Eurogamer: Shotdown85 wants a patch for the PS3 and 360 versions of the game to stop non-violent people disappearing. What's going on, Magnus?
Magnus Nedfors: I personally am not on top of the bug database, but I know that we are working on them. I can't answer about that specific problem. I can say that non-violent people are handled in different ways. Sounds like a bug to me, so sorry about that. I know that we are working on patches.
Eurogamer: Bloobat wants to know when those patches will arrive, and whether you will ever allow users to alter how long bodies linger for? He's also after a free-look camera.
Magnus Nedfors: I severely doubt there'll be a setting for how long bodies stay in the world. It affects so much - memory, CPU, engine bits. We can't have too many bodies lying around. Free-look camera: I know we've discussed the possibility for it, but there isn't one now and I don't think there's any plans for one either.
Eurogamer: Is it more acceptable for an openworld game to launch with bugs?
Magnus Nedfors: Oh, hard question. A game-breaking bug is never acceptable. But a C-bug as we call them, an annoyance - perhaps somewhere in the world there's a tree growing through a house - personally I find that fine. Unless it's a tree in every house. Or unless there is a tree in one of the key locations where a mission takes place. Minor bugs I accept more in an openworld game compared to a super-linear game where the developer knows that every player will pass through a certain section. In that kind of game you need everything perfect.
Eurogamer: Bloobat also wonders whether the developers are willing to listen to the community's ideas and desires for DLC?
Magnus Nedfors: Absolutely! We are following discussions on major forums, primarily the official forums but also Eurogamer and the big sites. This is really important for us. I read as often as I can, a few times a week. It's our responsibility as a developer to read what our audience think!
Eurogamer: By the way, do you have any figures for the demo you released recently?
Magnus Nedfors: I haven't got the latest ones. I heard it broke two million downloads a while ago. I don't know how many we are today, but I'm really happy - that's quite a lot! Lots of people are playing and - reading the forums - seem to like it. I'm proud of our baby.
Eurogamer: Is retail Just Cause 2 different code from the demo?
Magnus Nedfors: There are a few bugs that are fixed in the final game but apparent in the demo. Otherwise, when it comes to feature-set and so on, the demo has a taste of everything. We discussed just giving a mission, but that wouldn't really represent the game.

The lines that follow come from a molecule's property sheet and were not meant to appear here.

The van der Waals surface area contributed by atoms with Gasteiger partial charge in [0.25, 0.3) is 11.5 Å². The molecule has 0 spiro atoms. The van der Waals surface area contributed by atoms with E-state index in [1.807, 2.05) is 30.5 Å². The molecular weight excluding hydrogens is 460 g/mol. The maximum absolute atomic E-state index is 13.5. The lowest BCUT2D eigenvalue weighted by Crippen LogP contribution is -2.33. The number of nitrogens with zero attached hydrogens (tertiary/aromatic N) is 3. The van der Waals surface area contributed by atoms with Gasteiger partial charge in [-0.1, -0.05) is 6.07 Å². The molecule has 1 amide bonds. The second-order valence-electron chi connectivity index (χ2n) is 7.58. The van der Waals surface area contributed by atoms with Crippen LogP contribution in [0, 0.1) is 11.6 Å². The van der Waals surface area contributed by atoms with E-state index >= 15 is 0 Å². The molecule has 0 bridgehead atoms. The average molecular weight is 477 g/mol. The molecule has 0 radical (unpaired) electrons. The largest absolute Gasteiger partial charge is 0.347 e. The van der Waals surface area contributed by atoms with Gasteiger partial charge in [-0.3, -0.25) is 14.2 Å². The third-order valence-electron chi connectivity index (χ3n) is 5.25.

Eurogamer: Slipstream played the demo and thinks Just Cause 2 is a fantastic game. However, he had a gripe about not being able to move over or on to waist-high objects, or grab ledges within jumping distance, while in an intense gun fight. Is this intended?
Magnus Nedfors: It's very much intended to be that way. I'm sorry for him, but we have one of the biggest portfolios of moves for a character in any game. We opted out of having those mentioned features, and of course we have the grappling hook, and we want players to use that and enjoy that as much as possible. The grappling hook is key!
Eurogamer: Skurmedel also wonders what you think about people bypassing the time-limit on the demo?
Magnus Nedfors: Oh wow, that's a tough question. Personally I'm excited about stuff like that going on, because it shows me there's a very big interest in the product. As long as they are creative when it comes to doing fun stuff, well, let them - let them have fun with the game in their way.
Obviously since my livelihood depends on making games, so when hackers break the game and give it away free I'm definitely against that and will do everything I can to stop that. If people don't buy our game, we don't get any money and we can't feed our families and then we can't do any more games. That side of 'hacking' I'm totally against.
The other side I have had many good laughs about when I have seen what people have done. I'm impressed by some of them! There are really good programmers out there!
Eurogamer: What's the most proud moment for a game developer?
Magnus Nedfors: Personally, the game awards don't mean much to me. Reading stuff on forums from users... We had a mail here from a person who said, "You have shown me that gaming can be fun again." When I read that, that's my proudest moment. It sounds a bit silly but that's true actually. If there was an Oscar for games and I won that, then that would probably beat it.
Eurogamer: Have fans or critics ever moved you to tears?
Magnus Nedfors: Oh! Er. No! He he.
Eurogamer: What are you guys doing to celebrate the release?
Magnus Nedfors: Well we're having a party tonight [yesterday] for the games people of Sweden and friends and family. That will be very nice. On the other side, we don't have time to take a lifelong or year-long vacation. Even though it is personally my favourite job, it is still a job, a business, and we are working on future projects.
Eurogamer: Looking ahead, we have some very exciting advancements coming in gaming in Microsoft's Project Natal and Sony's Move controller. What are your thoughts on those?
Magnus Nedfors: It's tough. The ideas are nice, I like them. But they won't be totally successful until they are... well, I wouldn't say free to the user, but when the console is shipping with those types of controls, then they can become a big thing. While they are still an extra for people, then they will be just a toy, to be mean about them.
Magnus Nedfors is game director on Just Cause 2, which launches for PC, PS3 and Xbox 360 today. Thanks to Eurogamer readers for their questions!